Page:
A Western-style portrait of a Chinese lady. PHOTO BY JOAN LEBOLD COHEN.

The term guohua or “national-style painting,” first gained prominence in the early twentieth century as part of a broader discussion about how to define “Chineseness.” Although originally used to distinguish Chinese painting from Western art (xihua), the term guohua is now used primarily to distinguish between traditional art and modern art.

The term guohua, or “national-style painting,” refers very broadly to artworks that employ the materials (ink, mineral pigment, paper, silk) and stylistic models established as far back as the Tang (618–907 CE) and Song (960–1279) dynasties. Sometimes referred to as Zhongguo hua (“Chinese painting”), such works are frequently contrasted with xihua, or “Western-style painting,” though in most instances such sharp dichotomies are somewhat artificial.

After the fall of the Qing dynasty (1644–1912) and the founding of Republican China the country entered a period of rapid social transformation that was accompanied by unprecedented exposure to foreign ideas on virtually every front—political, industrial, economic, and cultural. Partly as a reaction to these circumstances and in the process of defining the new nation, questions of national identity arose. During these years guoyu (“national language”) first came to be defined and the Beijing Opera started to be known as guoju (“national theater”); also at this time, the guoxue (“national study”) movement, which focused on Chinese history and classical literature, was initiated by the scholar Liang Qichao (1873–1929). The concept of guohua, emerging from this milieu, was thus part of a larger consideration of Chineseness.

While many early proponents of guohua were concerned with transmitting traditional Chinese artistic values, they were also interested in experimenting with some of the more modern (Western) visual techniques and ideas to which they were now being exposed. The issue, in other words, was not simply one of preserving tradition but of finding ways to “imbue new pictorial configurations with historical authenticity” (Wong 2006, xxiv). Particularly influential in this enterprise was a group of artists from Guangdong Province who promoted a “new national-style painting” (xin guohua), by which they meant artworks that combined Chinese themes and Western techniques. Known as the Lingnan (“south of the ranges”) school, this group’s founders had studied in Japan, where they were much influenced by nihonga, or “Japanese-style painting,” a Meiji movement that similarly championed a fusion of East and West.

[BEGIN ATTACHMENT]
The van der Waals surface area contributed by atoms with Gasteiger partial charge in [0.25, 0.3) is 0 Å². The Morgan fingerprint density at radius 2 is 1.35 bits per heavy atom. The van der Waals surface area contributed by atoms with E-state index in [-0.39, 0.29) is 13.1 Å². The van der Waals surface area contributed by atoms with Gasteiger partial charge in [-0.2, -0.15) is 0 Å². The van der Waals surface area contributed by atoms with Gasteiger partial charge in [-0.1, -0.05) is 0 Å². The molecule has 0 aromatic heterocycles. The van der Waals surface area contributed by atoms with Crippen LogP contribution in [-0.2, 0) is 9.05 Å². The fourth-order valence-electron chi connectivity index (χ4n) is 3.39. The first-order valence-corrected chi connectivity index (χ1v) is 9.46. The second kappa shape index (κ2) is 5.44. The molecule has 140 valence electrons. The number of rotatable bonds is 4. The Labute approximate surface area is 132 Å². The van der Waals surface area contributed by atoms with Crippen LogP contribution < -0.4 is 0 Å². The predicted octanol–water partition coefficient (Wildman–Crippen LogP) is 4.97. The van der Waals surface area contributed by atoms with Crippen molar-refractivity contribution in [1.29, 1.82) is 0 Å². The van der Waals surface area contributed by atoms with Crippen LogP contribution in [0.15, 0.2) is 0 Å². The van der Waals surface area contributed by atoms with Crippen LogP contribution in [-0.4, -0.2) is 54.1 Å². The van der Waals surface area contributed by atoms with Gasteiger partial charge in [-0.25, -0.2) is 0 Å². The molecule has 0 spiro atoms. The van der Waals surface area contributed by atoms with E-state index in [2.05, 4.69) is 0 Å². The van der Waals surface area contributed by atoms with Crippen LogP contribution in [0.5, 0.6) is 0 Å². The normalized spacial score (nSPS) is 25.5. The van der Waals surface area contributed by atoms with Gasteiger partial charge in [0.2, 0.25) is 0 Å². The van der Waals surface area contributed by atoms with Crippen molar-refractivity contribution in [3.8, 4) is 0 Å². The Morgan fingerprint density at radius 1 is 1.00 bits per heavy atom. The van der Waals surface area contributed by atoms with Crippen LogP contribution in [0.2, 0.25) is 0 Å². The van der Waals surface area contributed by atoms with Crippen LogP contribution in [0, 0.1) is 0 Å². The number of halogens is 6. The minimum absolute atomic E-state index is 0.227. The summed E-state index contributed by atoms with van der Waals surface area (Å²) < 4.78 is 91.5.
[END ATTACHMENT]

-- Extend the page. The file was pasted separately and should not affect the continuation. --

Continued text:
Following the creation of the People’s Republic in 1949, traditional Chinese-style painting increasingly shared the stage with proletarian prints as the sanctioned art of the state. As culture became ever more politicized, guohua artists were faced with the new challenge of how to apply to painting Communist leader Mao Zedong’s famous dictum that the past should serve the present. One solution was the creation of a hybrid art that fused revolutionary values and history with traditional painting styles. Sunrise in Yan’an after Snow by Qian Songyan (1899–1985), for example, shows a towering pagoda, emblematic of the past, off in the distance, while a modern highway bridge with trucks and buses spans the misty gorge at the heart of the composition. “The whole is illuminated by the rosy glow of dawn, or perhaps to those who wished to read it so, of Communism” (Andrews and Shen 1998, 234).

The situation for painters (and other visual artists) in China has changed dramatically since the late 1980s, especially for certain postmodern practitioners who have been avidly embraced by the international art market. Traditional Chinese-style painting, guohua, continues to be produced and continues to be popular, especially domestically, but the issues of identity that informed its early history now seem to be located elsewhere. In the face of globalization, the question of guohua versus xihua no longer seems to be the pressing issue that it was a century ago.

Further Reading

Andrews, J. F., & Shen Kuiyi. (1998). A century in crisis: Modernity and tradition in the art of twentieth-century China (exhibition catalog). New York: Guggenheim Museum.

Barmé, G. R. (2002). An artistic exile: A life of Feng Zikai (1898–1975). Berkeley: University of California Press.

Croizier, R. (1988). Art and revolution in modern China: The Lingnan (Cantonese) school of painting, 1906–1951. Berkeley: University of California Press.

Sullivan, M. (1996). Art and artists of the twentieth century. Berkeley: University of California Press.

Sullivan, M. (1996). Modern Chinese art: The Khoan and Michael Sullivan collection. Oxford, U.K.: The Ashmolean Museum.

Thorp, R. L., & Vinograd, R. E. (2001). Chinese art and culture. New York: Abrams.

Wong Aida Yuen. (2006). Parting the mists: Discovering Japan and the rise of national-style painting in modern China. Honolulu: University of Hawaii Press.

An image of a bamboo has already been formed in mind before it is committed to the painting canvas.


Xiōng yǒu chéng zhú

Source: Lachman, Charles. (2009). Guohua (National-Style Painting). In Linsun Cheng, et al. (Eds.), Berkshire Encyclopedia of China, pp. 969–971. Great Barrington, MA: Berkshire Publishing.

An example of the Guohua national-style painting tradition. Wu Changshi, Four Seasons, 1911. One of a set of 4 hanging scrolls, ink and color on paper, each 250.7 × 62.4 cm.

Guohua (National-Style Painting) (Guóhuà 国画)|Guóhuà 国画 (Guohua (National-Style Painting))

Download the PDF of this article